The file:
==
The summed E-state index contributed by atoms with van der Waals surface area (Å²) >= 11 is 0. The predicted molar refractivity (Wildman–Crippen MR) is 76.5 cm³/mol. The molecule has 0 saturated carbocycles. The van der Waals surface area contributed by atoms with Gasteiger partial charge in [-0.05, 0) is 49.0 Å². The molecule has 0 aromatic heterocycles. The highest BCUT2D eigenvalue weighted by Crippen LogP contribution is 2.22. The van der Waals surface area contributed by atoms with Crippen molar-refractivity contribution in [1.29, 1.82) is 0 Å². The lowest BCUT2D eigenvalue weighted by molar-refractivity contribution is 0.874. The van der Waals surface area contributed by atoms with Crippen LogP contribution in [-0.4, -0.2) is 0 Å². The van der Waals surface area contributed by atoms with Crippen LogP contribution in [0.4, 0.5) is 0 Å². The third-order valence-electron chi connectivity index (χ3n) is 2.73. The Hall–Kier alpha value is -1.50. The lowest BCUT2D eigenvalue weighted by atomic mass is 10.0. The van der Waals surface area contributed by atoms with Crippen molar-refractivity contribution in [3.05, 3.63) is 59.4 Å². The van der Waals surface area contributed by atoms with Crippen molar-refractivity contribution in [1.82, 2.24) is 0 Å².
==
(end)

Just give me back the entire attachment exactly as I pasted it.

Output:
The summed E-state index contributed by atoms with van der Waals surface area (Å²) >= 11 is 0. The predicted molar refractivity (Wildman–Crippen MR) is 76.5 cm³/mol. The molecule has 0 saturated carbocycles. The van der Waals surface area contributed by atoms with Gasteiger partial charge in [-0.05, 0) is 49.0 Å². The molecule has 0 aromatic heterocycles. The highest BCUT2D eigenvalue weighted by Crippen LogP contribution is 2.22. The van der Waals surface area contributed by atoms with Crippen molar-refractivity contribution in [1.29, 1.82) is 0 Å². The lowest BCUT2D eigenvalue weighted by molar-refractivity contribution is 0.874. The van der Waals surface area contributed by atoms with Crippen LogP contribution in [-0.4, -0.2) is 0 Å². The van der Waals surface area contributed by atoms with Crippen LogP contribution in [0.4, 0.5) is 0 Å². The third-order valence-electron chi connectivity index (χ3n) is 2.73. The Hall–Kier alpha value is -1.50. The lowest BCUT2D eigenvalue weighted by atomic mass is 10.0. The van der Waals surface area contributed by atoms with Crippen molar-refractivity contribution in [3.05, 3.63) is 59.4 Å². The van der Waals surface area contributed by atoms with Crippen molar-refractivity contribution in [1.82, 2.24) is 0 Å².